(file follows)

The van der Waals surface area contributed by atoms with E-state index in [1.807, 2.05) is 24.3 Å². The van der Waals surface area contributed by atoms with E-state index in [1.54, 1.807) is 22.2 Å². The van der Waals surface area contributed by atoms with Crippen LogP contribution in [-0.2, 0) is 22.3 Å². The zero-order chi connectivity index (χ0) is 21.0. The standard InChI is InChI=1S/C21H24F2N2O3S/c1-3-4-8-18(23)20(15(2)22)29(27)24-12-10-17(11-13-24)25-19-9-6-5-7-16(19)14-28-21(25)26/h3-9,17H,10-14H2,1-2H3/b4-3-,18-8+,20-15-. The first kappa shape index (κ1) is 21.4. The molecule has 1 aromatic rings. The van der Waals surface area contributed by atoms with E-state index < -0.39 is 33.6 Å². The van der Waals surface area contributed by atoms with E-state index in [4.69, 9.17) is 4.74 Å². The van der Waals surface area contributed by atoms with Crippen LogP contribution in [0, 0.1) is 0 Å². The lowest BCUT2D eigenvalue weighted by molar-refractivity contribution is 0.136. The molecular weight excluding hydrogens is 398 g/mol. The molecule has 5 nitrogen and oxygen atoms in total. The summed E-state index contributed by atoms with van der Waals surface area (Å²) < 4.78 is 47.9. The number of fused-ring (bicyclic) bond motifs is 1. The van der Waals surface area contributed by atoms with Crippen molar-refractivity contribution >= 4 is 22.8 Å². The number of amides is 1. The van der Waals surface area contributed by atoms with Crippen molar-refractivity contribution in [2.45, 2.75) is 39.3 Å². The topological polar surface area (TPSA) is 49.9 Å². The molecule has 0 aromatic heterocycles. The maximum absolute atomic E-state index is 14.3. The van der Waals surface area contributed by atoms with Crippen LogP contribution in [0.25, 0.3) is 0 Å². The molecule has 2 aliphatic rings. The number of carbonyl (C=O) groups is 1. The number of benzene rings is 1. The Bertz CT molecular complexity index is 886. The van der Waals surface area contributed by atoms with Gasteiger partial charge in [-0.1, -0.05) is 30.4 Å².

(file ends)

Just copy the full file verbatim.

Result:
The van der Waals surface area contributed by atoms with E-state index in [1.807, 2.05) is 24.3 Å². The van der Waals surface area contributed by atoms with E-state index in [1.54, 1.807) is 22.2 Å². The van der Waals surface area contributed by atoms with Crippen LogP contribution in [-0.2, 0) is 22.3 Å². The zero-order chi connectivity index (χ0) is 21.0. The standard InChI is InChI=1S/C21H24F2N2O3S/c1-3-4-8-18(23)20(15(2)22)29(27)24-12-10-17(11-13-24)25-19-9-6-5-7-16(19)14-28-21(25)26/h3-9,17H,10-14H2,1-2H3/b4-3-,18-8+,20-15-. The first kappa shape index (κ1) is 21.4. The molecule has 1 aromatic rings. The van der Waals surface area contributed by atoms with E-state index < -0.39 is 33.6 Å². The van der Waals surface area contributed by atoms with E-state index in [4.69, 9.17) is 4.74 Å². The van der Waals surface area contributed by atoms with Crippen LogP contribution in [0, 0.1) is 0 Å². The lowest BCUT2D eigenvalue weighted by molar-refractivity contribution is 0.136. The molecular weight excluding hydrogens is 398 g/mol. The molecule has 5 nitrogen and oxygen atoms in total. The summed E-state index contributed by atoms with van der Waals surface area (Å²) < 4.78 is 47.9. The number of fused-ring (bicyclic) bond motifs is 1. The van der Waals surface area contributed by atoms with Crippen molar-refractivity contribution >= 4 is 22.8 Å². The number of amides is 1. The van der Waals surface area contributed by atoms with Crippen molar-refractivity contribution in [2.45, 2.75) is 39.3 Å². The topological polar surface area (TPSA) is 49.9 Å². The molecule has 0 aromatic heterocycles. The maximum absolute atomic E-state index is 14.3. The van der Waals surface area contributed by atoms with Crippen LogP contribution in [0.25, 0.3) is 0 Å². The molecule has 2 aliphatic rings. The number of carbonyl (C=O) groups is 1. The number of benzene rings is 1. The Bertz CT molecular complexity index is 886. The van der Waals surface area contributed by atoms with Gasteiger partial charge in [-0.1, -0.05) is 30.4 Å².